4. The other option would be for the tenant to wait for the landlord to apply to the Tribunal for an Eviction Order, as at that stage the landlord will be asked by the Tribunal to prove that the ground(s) specified for eviction do apply. You don't need to move out until an Eviction Order is granted by the Tribunal.

Where the tenant chooses not to leave

If the tenant does not leave the property on the tenancy end date, the landlord can apply to the Tribunal to get an order to evict the tenant. The tenancy then ends on the date set out in that eviction order.

If the landlord applies to the Tribunal for an eviction order, the Tribunal will ask the landlord to prove to the Tribunal why the ground set out in the landlord's notice applies to allow the landlord to end the tenancy.

Amount of notice

All tenants are entitled to receive at least 28 days' notice. Some tenants will be able to get 84 days' notice.

The amount of notice which the landlord has to give the tenant depends on:

  • which of the 18 eviction ground(s) the landlord is using to end the Agreement; and
  • how long the tenant has lived in the property.

At least 28 days' (or 4 weeks') notice must be given to the tenant if:

  • on the date that the tenant receives the Notice to Leave, the tenancy has been running for six months or less;

OR

  • the only eviction ground(s) set out in the landlord's notice to leave is/are that the tenant:
  • is not occupying the property as the tenant's only or main home; or
  • has breached the Agreement; or
  • is in rent arrears for three or more months in a row; or
  • has been found guilty, in a court, of certain crimes; or
  • has been involved in antisocial behaviour; or
  • has been involved with a person who has been found guilty of certain crimes or has been involved in antisocial behaviour.

In all other cases, the tenant must get at least 84 days' (or 12 weeks) notice.

At least 84 days' (or 12 weeks) notice must be given to the tenant if:

  • on the date that the tenant receives the landlord's notice, the tenancy has been running for more than six months;

AND

  • the landlord's notice includes any of the eviction ground(s) not mentioned above.

There are 18 grounds that allow a landlord to end a tenancy

  • 8 of those grounds are always mandatory - that means that the Tribunal must grant an Eviction Order if any one or more of those grounds is found by the Tribunal to exist;
  • 8 of those grounds are discretionary - that means that, even if the Tribunal finds that these grounds exist, the Tribunal must decide whether or not the tenancy can be ended on these grounds
  • 2 of those grounds are part mandatory and part discretionary - so in some cases the Tribunal must grant an Eviction Order and in others the Tribunal will decide whether or not the tenancy can be ended on either of those grounds.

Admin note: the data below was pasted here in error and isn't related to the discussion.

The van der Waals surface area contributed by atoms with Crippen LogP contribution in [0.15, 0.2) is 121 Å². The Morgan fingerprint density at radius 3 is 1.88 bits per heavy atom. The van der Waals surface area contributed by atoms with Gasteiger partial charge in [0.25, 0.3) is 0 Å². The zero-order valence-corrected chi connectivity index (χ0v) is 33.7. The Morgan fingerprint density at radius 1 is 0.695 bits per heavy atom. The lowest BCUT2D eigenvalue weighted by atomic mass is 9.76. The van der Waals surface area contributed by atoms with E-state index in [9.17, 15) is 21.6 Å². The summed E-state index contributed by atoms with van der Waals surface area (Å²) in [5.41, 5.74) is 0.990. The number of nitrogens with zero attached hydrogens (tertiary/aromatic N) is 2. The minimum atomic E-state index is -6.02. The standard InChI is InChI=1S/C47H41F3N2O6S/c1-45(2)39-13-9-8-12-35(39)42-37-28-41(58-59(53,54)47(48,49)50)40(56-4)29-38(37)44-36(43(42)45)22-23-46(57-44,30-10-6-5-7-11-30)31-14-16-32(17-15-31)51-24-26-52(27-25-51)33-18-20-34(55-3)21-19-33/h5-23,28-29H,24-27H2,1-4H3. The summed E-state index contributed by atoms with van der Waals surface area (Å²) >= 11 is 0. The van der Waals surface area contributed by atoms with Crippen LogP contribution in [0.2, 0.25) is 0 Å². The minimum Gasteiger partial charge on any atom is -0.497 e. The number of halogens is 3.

More detail on all of the above 18 grounds is given below.

8 mandatory eviction grounds

1. The landlord intends to sell the property for market value within three months of the tenant leaving the property.

2. The property is to be sold by the mortgage lender for the property.

3. The landlord intends to refurbish the property (so carry out improvements) and this will involve fairly disruptive works to, or in relation to, the property.

4. The landlord intends to live in the property as his or her only or main home.

5. The landlord intends to use the property for a purpose other than giving a person a home.

6. The property is owned by the landlord for the purpose of being lived in by someone who works for a religious purpose. This means that the person carries out religious work from the property AND the property has actually been used for this purpose at some time before the tenant began living there.

7. The tenant is not living at the property as his or her only or main home or has left the property (other than for a temporary period).

8. After the tenancy began, the tenant is found guilty in a court either (i) of using, or allowing the use of, the property for an immoral or illegal purpose or (ii) of a crime for which the tenant could be sent to prison. This crime needs to have taken place in, or in the neighbourhood of, the property. For this ground, the landlord would usually have to apply for the eviction order within 12 months after the date that the tenant was found guilty.

If the Tribunal accepts that any one or more of these 8 fully mandatory eviction grounds applies, then the Tribunal must issue an eviction order.

8 discretionary eviction grounds

1. A member of the landlord's family intends to live in the property as his or her only or main home.

2. The tenancy was entered into because the tenant had a need for community care (as decided by the local council) and the local council has decided that the tenant no longer has that need.

3. The tenant has breached any of the duties of the tenant under the tenancy – but this does not apply to a failure by the tenant to pay rent as there is a separate ground for this.

4. The tenant has acted in an antisocial manner to another person and the Tribunal is satisfied that it is reasonable to issue an eviction order. For this ground, the landlord would be expected to apply for the eviction order within 12 months of the antisocial behaviour taking place.